HYBRIDEX

A Research Project on Hybrid Experiences


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Getting back to LEGO, Pt. 8

This post continues the series of auto-ethnographic posts concentrating on my venture back into the world of LEGO at an adult age.

Well, I’m back from a long hiatus on updating my progress within the world of LEGO and I thought this would be a good time to share some pictures of the King’s Castle (6080) I finished already in January. I really loved building the set (for nostalgia, sure, but otherwise too). Here are some pictures of the finished set (enbiggenable to huge versions):

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Ultimately I wasn’t able to replace some of the missing parts – some might notice this for example in the main tower  of the castle. You can also see how some of the parts are really yellowed compared to others. While at first I might have been a bit upset about this, I soon realized that the mixing of different shades of grey (yes, even the newer bluish grey) gives castle builds a nice texture if you take the time to spread the different colored pieces evenly. Overall, I’m very happy how the castle turned out, and it really looks like the way I remember it looking.

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Additionally, I only had a few of the parts and accessories needed for the original minifigs from the King’s Castle, so I had to create new ones. First of all, I only had one lion shield. Thinking about how to fix this little plot hole I figured that mine is a scenario where the lion knights, weakened by some conflict, have been forced to invite their enemies, the falcon knights, to the castle to negotiate some kind of a truce with them, a temporary one perhaps. Already, the new joint colors of red and blue have been raised (instead of the traditional red and yellow) and a scene of negotiation is going on. As I didn’t have more of the classic knight helmets, I had to create characters with hair pieces. Not having that many classic smiley faces, I also used a lot of newer faces ordered from Pick A Brick and many faces from the Kingdoms Chess set. With these I felt that the scene depicted well the reluctance of the lion knights to broker a peace with their age-old enemies and the arrogant pleasure of the falcon knights of things having gone this way (a future betrayal in their minds, no doubt). I was also very happy with the red haired character in the middle, who I imagined to be this Worm Tongue -kind of guy, having slipped into the ranks of the lion knights and being the chief architect of this plan through which the falcon knights now have gained access into the lion king’s fortress.

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I was also pleased with some of the supporting characters, such as the ominous tower guard below, as I felt that his new face really nicely reflects his worn out chest armor. My old customized blacksmith found also a new home in the castle.

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One of the most interesting aspects of the building process was tackling the missing pieces problem. Among other pieces, LEGO’s Pick A Brick service didn’t have the kind of prison doors originally used in King’s Castle, so I had to order a different kind of version. I had the original hinge pieces and I assumed that the hinge mechanic on the door would work the same way as it had on the original door. I was wrong. And, to my surprise, I first found myself completely lost when suddenly I didn’t have building instructions to follow. I simply couldn’t figure out how to create an alternative way to make to door work. Finally, one night as I was lying in bed, trying to fall asleep, a (super-simple) solution suddenly came into my mind, and I had to get up in the middle of the night to go quietly finish the door. Even a tiny solution like this made me really proud of myself and I’m sure many LEGO builders recognize this ‘A-ha!’ -moment to be one of the best things about LEGO building.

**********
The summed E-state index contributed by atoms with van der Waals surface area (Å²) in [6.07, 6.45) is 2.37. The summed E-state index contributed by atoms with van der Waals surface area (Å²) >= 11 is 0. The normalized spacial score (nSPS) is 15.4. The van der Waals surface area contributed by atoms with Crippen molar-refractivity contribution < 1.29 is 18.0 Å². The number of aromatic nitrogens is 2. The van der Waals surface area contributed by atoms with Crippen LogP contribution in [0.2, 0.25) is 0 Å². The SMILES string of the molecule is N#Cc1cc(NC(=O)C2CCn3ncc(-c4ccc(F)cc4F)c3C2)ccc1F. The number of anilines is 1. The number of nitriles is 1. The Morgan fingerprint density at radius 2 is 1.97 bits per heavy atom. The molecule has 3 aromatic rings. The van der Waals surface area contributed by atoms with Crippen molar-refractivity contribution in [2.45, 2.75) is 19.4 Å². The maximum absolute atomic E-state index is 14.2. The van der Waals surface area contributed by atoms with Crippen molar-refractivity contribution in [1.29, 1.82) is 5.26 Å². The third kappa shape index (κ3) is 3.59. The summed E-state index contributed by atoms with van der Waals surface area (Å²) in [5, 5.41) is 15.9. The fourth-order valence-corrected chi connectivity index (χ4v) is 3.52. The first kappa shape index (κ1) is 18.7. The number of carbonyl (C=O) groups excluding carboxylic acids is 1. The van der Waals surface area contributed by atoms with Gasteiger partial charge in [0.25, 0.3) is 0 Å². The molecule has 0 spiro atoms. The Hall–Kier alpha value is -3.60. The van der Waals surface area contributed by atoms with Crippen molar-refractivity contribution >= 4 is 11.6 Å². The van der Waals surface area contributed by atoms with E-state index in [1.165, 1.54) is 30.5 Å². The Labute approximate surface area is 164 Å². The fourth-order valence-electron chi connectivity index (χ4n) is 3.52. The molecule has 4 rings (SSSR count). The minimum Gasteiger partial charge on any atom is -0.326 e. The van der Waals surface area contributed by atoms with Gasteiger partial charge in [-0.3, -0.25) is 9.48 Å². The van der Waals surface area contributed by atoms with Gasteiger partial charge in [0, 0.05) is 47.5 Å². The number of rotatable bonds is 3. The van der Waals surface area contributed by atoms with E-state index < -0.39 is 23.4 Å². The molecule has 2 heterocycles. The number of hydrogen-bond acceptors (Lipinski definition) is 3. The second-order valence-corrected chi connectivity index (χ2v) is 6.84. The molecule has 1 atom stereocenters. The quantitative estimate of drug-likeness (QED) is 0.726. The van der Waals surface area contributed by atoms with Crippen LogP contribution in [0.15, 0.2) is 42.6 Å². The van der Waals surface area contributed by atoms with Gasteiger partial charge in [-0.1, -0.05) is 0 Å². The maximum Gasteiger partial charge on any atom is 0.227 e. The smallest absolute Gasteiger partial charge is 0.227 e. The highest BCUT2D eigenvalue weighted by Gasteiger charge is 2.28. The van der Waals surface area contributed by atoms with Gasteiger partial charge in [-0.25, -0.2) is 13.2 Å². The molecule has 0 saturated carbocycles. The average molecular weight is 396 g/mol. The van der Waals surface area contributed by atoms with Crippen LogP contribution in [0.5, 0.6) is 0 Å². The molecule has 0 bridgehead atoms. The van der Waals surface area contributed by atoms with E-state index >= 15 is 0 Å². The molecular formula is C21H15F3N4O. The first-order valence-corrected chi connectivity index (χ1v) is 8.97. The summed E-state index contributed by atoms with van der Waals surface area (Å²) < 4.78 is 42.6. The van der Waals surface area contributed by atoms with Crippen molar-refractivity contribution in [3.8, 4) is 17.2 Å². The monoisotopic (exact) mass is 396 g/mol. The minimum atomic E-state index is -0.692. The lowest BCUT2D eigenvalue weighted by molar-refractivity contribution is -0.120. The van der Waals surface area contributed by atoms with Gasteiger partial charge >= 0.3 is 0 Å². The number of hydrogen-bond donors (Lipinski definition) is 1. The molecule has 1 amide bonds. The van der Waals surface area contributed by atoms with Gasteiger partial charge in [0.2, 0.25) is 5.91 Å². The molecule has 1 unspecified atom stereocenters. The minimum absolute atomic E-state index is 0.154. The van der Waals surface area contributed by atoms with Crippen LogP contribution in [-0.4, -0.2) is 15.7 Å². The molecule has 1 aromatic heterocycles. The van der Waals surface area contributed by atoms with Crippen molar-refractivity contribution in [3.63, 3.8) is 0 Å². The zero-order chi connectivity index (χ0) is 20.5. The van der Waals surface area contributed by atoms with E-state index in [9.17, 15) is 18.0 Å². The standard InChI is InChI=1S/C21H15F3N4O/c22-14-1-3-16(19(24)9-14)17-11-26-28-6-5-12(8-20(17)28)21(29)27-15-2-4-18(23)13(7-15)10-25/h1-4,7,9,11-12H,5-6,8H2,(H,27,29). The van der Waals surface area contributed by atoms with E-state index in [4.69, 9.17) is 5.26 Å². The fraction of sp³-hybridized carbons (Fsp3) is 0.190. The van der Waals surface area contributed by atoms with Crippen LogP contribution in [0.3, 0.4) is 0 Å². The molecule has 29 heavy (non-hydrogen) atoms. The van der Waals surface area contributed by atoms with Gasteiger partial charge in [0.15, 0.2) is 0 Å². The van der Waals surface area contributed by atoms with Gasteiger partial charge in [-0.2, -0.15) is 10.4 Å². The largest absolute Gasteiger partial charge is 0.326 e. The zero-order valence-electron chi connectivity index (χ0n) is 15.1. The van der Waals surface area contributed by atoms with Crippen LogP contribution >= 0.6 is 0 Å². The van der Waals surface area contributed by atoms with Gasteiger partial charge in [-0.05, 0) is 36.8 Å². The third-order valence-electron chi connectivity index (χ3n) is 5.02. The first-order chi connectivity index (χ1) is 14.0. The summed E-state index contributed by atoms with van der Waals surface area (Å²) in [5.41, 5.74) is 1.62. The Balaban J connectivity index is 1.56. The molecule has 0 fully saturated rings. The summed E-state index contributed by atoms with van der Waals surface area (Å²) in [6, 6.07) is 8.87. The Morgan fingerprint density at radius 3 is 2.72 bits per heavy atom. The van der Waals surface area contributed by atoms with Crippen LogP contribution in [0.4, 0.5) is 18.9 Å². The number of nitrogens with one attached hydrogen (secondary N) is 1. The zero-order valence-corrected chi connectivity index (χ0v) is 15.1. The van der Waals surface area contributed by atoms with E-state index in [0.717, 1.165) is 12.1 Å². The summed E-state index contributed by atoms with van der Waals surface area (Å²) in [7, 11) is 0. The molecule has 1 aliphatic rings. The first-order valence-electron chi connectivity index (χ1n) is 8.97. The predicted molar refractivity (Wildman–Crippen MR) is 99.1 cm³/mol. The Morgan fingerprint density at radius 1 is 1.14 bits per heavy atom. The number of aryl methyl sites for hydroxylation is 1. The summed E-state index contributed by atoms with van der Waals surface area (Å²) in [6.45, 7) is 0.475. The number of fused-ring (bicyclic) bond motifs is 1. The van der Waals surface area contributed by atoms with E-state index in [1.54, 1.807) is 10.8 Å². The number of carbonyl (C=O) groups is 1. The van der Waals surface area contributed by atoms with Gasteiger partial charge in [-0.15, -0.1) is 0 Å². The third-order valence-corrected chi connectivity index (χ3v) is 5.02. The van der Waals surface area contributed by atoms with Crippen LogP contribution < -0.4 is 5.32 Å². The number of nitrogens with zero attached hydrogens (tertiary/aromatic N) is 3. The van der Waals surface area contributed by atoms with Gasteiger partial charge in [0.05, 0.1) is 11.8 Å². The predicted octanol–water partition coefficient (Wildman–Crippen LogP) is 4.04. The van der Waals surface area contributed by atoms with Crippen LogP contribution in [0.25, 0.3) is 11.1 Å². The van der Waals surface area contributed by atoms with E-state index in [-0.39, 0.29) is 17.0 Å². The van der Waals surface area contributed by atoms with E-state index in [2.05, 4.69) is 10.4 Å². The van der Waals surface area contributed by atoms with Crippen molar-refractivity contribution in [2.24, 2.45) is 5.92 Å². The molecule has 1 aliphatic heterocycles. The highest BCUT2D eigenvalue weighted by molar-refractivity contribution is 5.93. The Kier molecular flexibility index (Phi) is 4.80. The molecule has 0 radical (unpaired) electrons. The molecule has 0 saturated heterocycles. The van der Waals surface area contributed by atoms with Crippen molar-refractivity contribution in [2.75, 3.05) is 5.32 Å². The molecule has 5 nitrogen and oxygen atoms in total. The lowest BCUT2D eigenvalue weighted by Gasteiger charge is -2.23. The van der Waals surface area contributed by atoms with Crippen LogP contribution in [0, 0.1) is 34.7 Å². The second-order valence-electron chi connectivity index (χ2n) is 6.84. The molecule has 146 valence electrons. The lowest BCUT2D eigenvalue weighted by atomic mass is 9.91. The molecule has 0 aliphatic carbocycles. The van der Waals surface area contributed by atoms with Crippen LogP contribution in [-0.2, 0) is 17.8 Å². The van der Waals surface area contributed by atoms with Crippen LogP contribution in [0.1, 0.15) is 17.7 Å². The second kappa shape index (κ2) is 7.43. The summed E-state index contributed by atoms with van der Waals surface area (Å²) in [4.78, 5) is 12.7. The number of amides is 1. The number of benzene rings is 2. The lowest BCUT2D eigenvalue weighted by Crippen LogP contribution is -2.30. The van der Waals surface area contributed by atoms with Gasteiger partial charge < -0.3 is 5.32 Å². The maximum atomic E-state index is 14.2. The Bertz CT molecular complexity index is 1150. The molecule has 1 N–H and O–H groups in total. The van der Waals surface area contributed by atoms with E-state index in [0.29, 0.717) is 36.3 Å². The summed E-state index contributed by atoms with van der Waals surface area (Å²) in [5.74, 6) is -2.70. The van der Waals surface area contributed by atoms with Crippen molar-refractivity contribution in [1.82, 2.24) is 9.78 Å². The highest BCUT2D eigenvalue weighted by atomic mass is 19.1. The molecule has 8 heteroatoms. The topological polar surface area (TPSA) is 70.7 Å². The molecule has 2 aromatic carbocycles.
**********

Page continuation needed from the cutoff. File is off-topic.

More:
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I also had to add a skeleton in the cell, plus some foreboding skulls and bones in front of the cell. Come to think of it, I’m not sure how these fit in the backstory of lion knights being the good and just rulers of the kingdom…

Having built the castle I realized something: I really like minifigs. I like them because of the roleplay/pretend play aspect they give. Creating characters and scenarios such as the ones on display in the above pictures really lights up my imagination and just…feels fun.

I’m now kind of sorry that, instead of the R2-D2 (10225), I didn’t get the Haunted House (10228) during the winter holidays. R2 is great, don’t get me wrong, but the decision to buy it was motivated too much on the fact that you could pose it nicely on a self for everybody to see, like a statue, same way as I imagine my AT-ST (10174) has worked for me. I wasn’t considering the minifigs. The minifigs, the minifigs. Scenarios. Scenarios with story. I love them. Much more than I love statues on shelves. Notably, minifigs and play sets have play value among each other – that is, they derive meaning from each other. Even if I won’t be pretend playing with the sets until I have kids, I actually kind of do that, only in my head, when I look at these castle and pirate sets. Creating these scenarios is shaping up to be a very interesting mix of creative building, storytelling and roleplaying, and something that I find to be a very appealing corner in the LEGO community. Having researched the community and its subgroups I really feel that I would like to be somebody who builds castle/pirate themed MOCs. From this perspective (and from subcultural research perspective) I’m really getting interested in the roleplay/play/build forums for castle MOCs, such as Guilds of Historica.